Seeing them in captivity was an experience that made me very sad. Dolphins are highly intelligent, emotional, and complex animals. They usually swim and move for miles during the day, plus the sound is their main means of communication, so having them locked up in a tank where the sound bounces off the walls is torture, and many of them end up committing suicide.
Another thing I learned on that outing was that on the Catalan coast we have a wide variety of marine animals and ecosystems that we have not studied in depth, for example, we have the second-largest whale in the world. I think there is a big knowledge gap and I would like in the long run to be able to fill it a little bit.
3. What is the most exciting part of working as a marine biologist? And the most challenging?
The most exciting part is the gratitude you feel when you are in the sea and you get to see these animals so majestic and free in their habitat. The impressive balance that exists in the ocean, from the smallest to the largest, and how beautiful it can be.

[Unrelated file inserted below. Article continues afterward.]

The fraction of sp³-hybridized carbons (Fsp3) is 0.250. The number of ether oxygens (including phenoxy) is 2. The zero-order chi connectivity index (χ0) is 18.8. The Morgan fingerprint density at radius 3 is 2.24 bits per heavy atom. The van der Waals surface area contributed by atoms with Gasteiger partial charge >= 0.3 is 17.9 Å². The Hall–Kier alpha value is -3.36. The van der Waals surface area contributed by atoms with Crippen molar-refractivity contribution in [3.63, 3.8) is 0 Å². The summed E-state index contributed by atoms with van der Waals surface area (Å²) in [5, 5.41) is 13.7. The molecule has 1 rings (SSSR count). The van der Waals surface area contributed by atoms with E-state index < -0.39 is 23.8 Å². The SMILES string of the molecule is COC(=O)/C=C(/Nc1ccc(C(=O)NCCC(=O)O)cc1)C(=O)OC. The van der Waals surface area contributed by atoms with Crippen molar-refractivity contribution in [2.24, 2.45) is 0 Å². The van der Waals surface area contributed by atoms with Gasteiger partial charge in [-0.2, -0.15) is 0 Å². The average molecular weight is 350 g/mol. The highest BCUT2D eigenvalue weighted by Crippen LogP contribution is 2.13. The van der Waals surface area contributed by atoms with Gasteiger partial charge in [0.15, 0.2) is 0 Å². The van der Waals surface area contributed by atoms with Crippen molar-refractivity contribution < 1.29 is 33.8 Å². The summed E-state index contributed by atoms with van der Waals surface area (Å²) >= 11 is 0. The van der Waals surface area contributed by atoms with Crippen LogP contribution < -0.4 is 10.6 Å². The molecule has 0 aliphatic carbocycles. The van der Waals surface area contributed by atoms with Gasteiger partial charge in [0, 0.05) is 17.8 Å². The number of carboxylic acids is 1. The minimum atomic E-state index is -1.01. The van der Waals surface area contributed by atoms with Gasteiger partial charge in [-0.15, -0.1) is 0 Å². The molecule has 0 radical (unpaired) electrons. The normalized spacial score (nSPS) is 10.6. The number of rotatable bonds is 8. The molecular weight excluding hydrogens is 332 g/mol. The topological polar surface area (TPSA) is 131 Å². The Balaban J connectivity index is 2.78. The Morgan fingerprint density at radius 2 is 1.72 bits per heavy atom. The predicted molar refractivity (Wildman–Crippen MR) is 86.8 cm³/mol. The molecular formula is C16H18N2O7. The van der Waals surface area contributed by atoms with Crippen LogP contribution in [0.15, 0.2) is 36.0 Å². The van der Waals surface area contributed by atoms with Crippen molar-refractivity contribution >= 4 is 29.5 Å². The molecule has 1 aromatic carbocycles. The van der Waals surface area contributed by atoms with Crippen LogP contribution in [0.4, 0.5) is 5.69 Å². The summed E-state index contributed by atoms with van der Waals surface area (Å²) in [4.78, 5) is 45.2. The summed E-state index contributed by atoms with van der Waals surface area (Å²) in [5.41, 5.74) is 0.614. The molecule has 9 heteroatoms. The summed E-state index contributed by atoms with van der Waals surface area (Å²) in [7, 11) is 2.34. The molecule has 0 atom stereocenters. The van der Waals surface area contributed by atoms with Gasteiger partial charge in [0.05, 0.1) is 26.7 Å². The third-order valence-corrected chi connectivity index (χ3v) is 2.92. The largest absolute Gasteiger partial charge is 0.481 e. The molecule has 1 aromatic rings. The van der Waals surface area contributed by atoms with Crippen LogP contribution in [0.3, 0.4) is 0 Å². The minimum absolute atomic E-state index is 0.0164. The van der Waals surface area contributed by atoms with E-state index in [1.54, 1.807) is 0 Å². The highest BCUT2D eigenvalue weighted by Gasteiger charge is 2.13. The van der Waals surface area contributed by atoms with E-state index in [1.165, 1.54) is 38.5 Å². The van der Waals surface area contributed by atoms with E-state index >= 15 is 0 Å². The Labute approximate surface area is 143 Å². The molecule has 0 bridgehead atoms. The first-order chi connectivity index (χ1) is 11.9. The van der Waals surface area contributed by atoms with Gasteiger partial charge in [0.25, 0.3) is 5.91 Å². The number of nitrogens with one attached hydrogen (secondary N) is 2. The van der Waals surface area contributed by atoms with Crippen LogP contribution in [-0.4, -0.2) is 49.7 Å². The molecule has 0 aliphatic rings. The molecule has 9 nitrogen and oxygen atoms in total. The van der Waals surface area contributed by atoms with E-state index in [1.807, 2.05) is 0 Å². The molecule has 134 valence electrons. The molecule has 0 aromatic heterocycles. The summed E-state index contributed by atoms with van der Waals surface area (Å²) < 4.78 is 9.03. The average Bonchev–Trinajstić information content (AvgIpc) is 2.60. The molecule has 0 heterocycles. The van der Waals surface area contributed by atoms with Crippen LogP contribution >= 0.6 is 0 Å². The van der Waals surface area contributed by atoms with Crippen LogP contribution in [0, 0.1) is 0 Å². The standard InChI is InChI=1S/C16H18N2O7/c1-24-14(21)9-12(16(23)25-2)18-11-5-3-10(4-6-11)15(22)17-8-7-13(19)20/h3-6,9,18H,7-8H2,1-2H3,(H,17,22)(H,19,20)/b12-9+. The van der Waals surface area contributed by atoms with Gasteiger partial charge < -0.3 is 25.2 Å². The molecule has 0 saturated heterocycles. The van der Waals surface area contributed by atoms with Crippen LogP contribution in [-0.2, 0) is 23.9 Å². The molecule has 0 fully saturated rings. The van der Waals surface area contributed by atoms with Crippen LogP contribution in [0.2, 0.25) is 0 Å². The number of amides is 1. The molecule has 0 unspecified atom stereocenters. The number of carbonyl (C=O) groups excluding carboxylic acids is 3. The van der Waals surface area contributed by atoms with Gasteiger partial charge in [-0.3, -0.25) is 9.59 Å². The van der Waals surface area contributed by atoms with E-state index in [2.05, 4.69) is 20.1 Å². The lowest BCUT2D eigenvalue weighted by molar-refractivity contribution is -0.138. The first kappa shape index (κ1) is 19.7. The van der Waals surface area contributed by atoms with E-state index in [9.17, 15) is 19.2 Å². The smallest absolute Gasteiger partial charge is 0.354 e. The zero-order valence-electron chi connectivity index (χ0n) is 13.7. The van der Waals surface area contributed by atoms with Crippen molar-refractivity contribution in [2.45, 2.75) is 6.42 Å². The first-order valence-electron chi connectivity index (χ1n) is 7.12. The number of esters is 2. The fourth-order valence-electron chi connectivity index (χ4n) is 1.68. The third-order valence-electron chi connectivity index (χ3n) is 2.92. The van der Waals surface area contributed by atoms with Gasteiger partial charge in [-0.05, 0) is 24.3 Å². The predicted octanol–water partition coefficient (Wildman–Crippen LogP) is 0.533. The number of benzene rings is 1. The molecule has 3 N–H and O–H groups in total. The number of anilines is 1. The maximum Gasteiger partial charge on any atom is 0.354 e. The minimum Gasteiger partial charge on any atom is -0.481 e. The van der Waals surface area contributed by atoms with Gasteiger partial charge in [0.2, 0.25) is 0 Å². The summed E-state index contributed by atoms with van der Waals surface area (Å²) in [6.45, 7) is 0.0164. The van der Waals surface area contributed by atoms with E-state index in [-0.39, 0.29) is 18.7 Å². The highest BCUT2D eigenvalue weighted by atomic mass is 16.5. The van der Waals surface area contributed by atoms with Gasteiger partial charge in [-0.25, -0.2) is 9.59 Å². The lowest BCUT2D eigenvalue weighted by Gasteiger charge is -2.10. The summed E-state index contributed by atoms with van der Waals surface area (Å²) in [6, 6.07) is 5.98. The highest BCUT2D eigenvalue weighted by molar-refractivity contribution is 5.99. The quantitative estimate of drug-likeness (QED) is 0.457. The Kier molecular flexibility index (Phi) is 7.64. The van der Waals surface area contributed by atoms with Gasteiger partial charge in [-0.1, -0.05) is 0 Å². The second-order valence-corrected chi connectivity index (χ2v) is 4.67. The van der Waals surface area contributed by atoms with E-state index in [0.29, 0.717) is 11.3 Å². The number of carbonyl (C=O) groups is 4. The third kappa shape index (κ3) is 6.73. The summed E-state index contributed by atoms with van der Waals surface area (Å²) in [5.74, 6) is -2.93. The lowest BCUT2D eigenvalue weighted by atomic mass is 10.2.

The most challenging part is the lack of funding in the sector, very little investment is currently being made in science. For many scientists, finding long-term projects, a good salary and a permanent position is almost impossible, this generates some frustration and competitiveness since there are very few resources and we all want that financing.
4. The ocean is threatened by a changing climate, how serious do you think the problem is?
The overexploitation of resources, pollution, and everything we are doing to the sea has destroyed the marine ecosystem, killing species and biodiversity in general, destroying habitats, and altering essential parameters in the sea, such as pH or temperature. . For example, now with the leak of the Nord Stream, all the methane gas that is being released into the Baltic Sea can be a catastrophe for the animals and the surrounding marine flora and fauna. We do it thinking more about geopolitics than about the ocean itself and that is why I think we have very little empathy and environmental responsibility. We need to put a little on our part to try to prevent this planet from collapsing. For now, I don't think that politicians, governments, or large companies are involved enough to reverse this change, we are very close to a point of no return.